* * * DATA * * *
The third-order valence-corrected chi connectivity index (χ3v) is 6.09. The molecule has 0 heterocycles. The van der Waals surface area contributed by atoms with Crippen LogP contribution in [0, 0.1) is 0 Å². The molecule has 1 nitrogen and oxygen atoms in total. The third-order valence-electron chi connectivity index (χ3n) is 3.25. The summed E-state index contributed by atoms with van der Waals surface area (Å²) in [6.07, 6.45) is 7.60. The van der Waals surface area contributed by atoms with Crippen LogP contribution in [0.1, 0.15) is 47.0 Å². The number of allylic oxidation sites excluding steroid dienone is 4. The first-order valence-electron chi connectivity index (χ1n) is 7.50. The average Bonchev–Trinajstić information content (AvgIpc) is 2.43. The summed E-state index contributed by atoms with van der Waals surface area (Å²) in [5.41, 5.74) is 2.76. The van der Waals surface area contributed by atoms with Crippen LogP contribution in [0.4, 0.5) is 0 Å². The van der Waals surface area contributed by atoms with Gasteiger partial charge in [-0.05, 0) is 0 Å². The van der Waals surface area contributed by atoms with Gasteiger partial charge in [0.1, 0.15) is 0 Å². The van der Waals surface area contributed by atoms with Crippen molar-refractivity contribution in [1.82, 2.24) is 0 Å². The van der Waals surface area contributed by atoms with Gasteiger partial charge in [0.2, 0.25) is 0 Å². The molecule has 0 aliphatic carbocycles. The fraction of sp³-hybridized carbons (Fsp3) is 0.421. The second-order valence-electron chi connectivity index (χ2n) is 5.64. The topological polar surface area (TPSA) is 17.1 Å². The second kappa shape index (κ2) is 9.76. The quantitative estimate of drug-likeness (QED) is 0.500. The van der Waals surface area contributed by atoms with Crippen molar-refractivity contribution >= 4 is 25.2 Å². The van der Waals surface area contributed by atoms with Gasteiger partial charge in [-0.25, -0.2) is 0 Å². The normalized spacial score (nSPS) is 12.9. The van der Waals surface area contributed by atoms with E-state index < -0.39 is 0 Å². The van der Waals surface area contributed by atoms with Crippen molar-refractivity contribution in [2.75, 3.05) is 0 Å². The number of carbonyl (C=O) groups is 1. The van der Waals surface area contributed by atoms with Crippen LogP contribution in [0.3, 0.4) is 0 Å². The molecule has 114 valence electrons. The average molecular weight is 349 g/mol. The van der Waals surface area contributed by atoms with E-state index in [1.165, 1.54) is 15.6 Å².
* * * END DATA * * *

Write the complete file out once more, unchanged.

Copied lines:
The third-order valence-corrected chi connectivity index (χ3v) is 6.09. The molecule has 0 heterocycles. The van der Waals surface area contributed by atoms with Crippen LogP contribution in [0, 0.1) is 0 Å². The molecule has 1 nitrogen and oxygen atoms in total. The third-order valence-electron chi connectivity index (χ3n) is 3.25. The summed E-state index contributed by atoms with van der Waals surface area (Å²) in [6.07, 6.45) is 7.60. The van der Waals surface area contributed by atoms with Crippen LogP contribution in [0.1, 0.15) is 47.0 Å². The number of allylic oxidation sites excluding steroid dienone is 4. The first-order valence-electron chi connectivity index (χ1n) is 7.50. The average Bonchev–Trinajstić information content (AvgIpc) is 2.43. The summed E-state index contributed by atoms with van der Waals surface area (Å²) in [5.41, 5.74) is 2.76. The van der Waals surface area contributed by atoms with Crippen LogP contribution in [0.4, 0.5) is 0 Å². The van der Waals surface area contributed by atoms with Gasteiger partial charge in [-0.05, 0) is 0 Å². The van der Waals surface area contributed by atoms with Gasteiger partial charge in [0.1, 0.15) is 0 Å². The van der Waals surface area contributed by atoms with Crippen molar-refractivity contribution in [1.82, 2.24) is 0 Å². The van der Waals surface area contributed by atoms with Gasteiger partial charge in [0.2, 0.25) is 0 Å². The molecule has 0 aliphatic carbocycles. The fraction of sp³-hybridized carbons (Fsp3) is 0.421. The second-order valence-electron chi connectivity index (χ2n) is 5.64. The topological polar surface area (TPSA) is 17.1 Å². The second kappa shape index (κ2) is 9.76. The quantitative estimate of drug-likeness (QED) is 0.500. The van der Waals surface area contributed by atoms with Crippen molar-refractivity contribution >= 4 is 25.2 Å². The van der Waals surface area contributed by atoms with Gasteiger partial charge in [-0.25, -0.2) is 0 Å². The normalized spacial score (nSPS) is 12.9. The van der Waals surface area contributed by atoms with E-state index < -0.39 is 0 Å². The van der Waals surface area contributed by atoms with Crippen molar-refractivity contribution in [2.75, 3.05) is 0 Å². The number of carbonyl (C=O) groups is 1. The van der Waals surface area contributed by atoms with Crippen LogP contribution in [0.3, 0.4) is 0 Å². The molecule has 114 valence electrons. The average molecular weight is 349 g/mol. The van der Waals surface area contributed by atoms with E-state index in [1.165, 1.54) is 15.6 Å².